Most people will never see the president of the United States in their lifetime — but if one student group has its way, UC Berkeley students might be able to count themselves among the lucky few. After all, for all the glory that a president receives, it is distinctly ironic that he will never be physically seen by the vast majority of people he leads and represents. Naturally, then, any movement to bring the president anywhere is immediately of interest, especially when that anywhere happens to be UC Berkeley. It comes as little surprise, then, that that attention has been drawn to a local group campaigning to bring the president to our fair institution (for a commencement speech, of course). Is it all just a pipe dream, or have there been real inroads? And finally, why should President Barack Obama come to Berkeley anyway? To find out, we talked to the man spearheading the movement: Elias N. Saigali, president of the campus group Students For Change. Here are some of the highlights.
What’s the back story?
First things first: How did this all start? Elias Saigali, who happens to be a third-year transfer student to UC Berkeley from Santa Monica College, initially attempted to get President Obama to visit his community college and give a commencement speech there. Despite making significant inroads, however, the unideal timing of Saigali’s efforts proved too great a hurdle. After he found a new home at UC Berkeley, however, the dream was alive and well once again. Saigali’s group at Cal, Students For Change, actually started as Students for Obama but was changed to be more inclusive when members realized that using “ ‘Obama’ was a restricting factor” and narrowed the organization’s scope: They didn’t want to be just about Obama.
Has any significant process been made?
Actually, yes: Saigali has received encouragement from many UC officials. These include a personal letter of encouragement to Saigali from UC President Janet Napolitano, words of endorsement from the chair of the political science department and even an offer from the dean of UC Berkeley School of Law to sign any official invitation that is sent out. It is important to note, however, that Napolitano is encouraging such campaigns for all of the UC system, not just UC Berkeley specifically. Students For Change’s petition has received approximately 1,100 signatures at the time of writing. In order to receive an official response from the White House, a petition requires 100,000 signatures.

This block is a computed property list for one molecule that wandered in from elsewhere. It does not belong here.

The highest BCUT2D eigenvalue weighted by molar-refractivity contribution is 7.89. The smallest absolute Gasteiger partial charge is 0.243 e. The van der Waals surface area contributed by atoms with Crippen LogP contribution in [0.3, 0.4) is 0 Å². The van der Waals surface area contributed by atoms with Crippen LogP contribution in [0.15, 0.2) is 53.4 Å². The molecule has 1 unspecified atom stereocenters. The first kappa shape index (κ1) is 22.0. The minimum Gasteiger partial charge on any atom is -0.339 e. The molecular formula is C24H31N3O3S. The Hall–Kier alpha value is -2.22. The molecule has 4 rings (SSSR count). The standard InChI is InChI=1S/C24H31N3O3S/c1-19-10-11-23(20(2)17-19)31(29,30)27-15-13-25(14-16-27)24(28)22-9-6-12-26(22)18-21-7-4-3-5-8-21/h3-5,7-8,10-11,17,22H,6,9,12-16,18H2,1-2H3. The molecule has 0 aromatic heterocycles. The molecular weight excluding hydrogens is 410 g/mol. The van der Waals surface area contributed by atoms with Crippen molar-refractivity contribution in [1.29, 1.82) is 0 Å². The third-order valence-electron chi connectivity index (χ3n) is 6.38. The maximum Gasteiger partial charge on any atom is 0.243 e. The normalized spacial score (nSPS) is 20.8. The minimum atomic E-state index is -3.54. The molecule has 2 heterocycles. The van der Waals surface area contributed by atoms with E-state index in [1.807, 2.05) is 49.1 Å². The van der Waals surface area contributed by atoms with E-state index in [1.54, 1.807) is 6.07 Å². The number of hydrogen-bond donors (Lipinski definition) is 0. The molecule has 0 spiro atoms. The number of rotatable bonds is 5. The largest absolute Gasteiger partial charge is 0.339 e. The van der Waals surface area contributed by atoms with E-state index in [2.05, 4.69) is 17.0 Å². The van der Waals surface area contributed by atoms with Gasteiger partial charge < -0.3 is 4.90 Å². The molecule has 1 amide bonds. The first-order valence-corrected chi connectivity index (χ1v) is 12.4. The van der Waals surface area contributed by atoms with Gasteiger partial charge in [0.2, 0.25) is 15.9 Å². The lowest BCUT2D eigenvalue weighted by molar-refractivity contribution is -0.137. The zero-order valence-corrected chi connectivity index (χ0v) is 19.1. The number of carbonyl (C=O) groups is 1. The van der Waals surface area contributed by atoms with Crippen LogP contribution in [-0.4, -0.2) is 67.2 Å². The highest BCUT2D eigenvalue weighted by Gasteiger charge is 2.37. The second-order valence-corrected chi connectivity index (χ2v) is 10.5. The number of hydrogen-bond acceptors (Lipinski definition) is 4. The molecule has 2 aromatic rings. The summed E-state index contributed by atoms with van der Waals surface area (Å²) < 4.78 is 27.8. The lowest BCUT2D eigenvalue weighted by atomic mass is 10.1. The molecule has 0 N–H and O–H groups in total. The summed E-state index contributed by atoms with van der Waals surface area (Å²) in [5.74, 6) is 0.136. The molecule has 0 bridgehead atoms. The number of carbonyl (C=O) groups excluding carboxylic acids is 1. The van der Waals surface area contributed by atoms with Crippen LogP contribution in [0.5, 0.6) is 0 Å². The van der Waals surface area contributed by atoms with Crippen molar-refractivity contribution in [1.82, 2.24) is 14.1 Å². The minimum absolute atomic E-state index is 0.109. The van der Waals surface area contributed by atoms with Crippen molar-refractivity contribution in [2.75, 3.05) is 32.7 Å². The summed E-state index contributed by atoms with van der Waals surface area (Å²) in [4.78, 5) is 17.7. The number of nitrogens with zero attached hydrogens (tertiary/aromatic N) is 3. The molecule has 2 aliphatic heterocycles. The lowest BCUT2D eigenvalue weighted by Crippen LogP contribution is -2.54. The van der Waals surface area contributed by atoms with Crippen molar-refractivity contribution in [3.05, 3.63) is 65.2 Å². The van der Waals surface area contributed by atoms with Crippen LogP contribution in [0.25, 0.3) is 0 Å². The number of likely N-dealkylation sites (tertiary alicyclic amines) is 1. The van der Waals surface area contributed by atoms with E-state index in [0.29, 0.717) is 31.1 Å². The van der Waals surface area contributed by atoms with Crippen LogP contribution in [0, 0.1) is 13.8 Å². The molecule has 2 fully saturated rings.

How does Students For Change plan to succeed?
Even Saigali admits the president receives countless invitations each year from organizations to speak at events. He admits the key to victory is presenting UC Berkeley and its student population in a unique way: Specifically, the organization hopes to create a documentary featuring as many students as possible in order to convince the president that the trip to Berkeley is well worth his time. In this sense, Saigali sees the effort, while small at the moment, as requiring more of a communal push if it is to succeed.
So why Obama? And why Berkeley?
In Saigali’s view, the two are a perfect fit. He points to the president’s appointments of Cal alum and staff to prominent positions (the UC president was even sent to the 2014 Sochi Olympics), as well as Cal’s tradition of creating leaders such as Gov. Jerry Brown. Berkeley’s long and storied political culture is another decisive argument, in addition to numerous previous visits from U.S. presidents. Among these is President John F. Kennedy, whom Saigali sees as a parallel in some ways to Obama. In fact, Cal has had numerous famous speakers, including Google Chairman Eric Schmidt and Apple co-founder Steve Wozniak.
But the interplay runs deeper than mere coincidences. The principle reason highlighted by Saigali is Berkeley’s standing as the nation’s best public university. In a time of turmoil for public education, Obama’s proposed speech is meant to be seen as a stand for public education — and these students see no better place to do so than at Berkeley. Saigali points to Obama’s support of student affordability as proof of this commitment to public education.
What are the goals for the speech?
It is, however, important to note that Saigali and the rest of these campaigning students do not necessarily believe that Obama’s speech (if he indeed makes one) should be political. Instead, they believe that the president would be capable of offering up wise words for the class of 2015, whose commencement the speech has specifically been targeted for. The desire is not to focus on grand ideas for the future — instead, interest has become very localized on the here and now.
In the end, it remains to be seen whether Saigali and his group are successful in their efforts. If they are, UC Berkeley will join the likes of Morehouse College and the United States Naval Academy in having the honor of hosting Obama.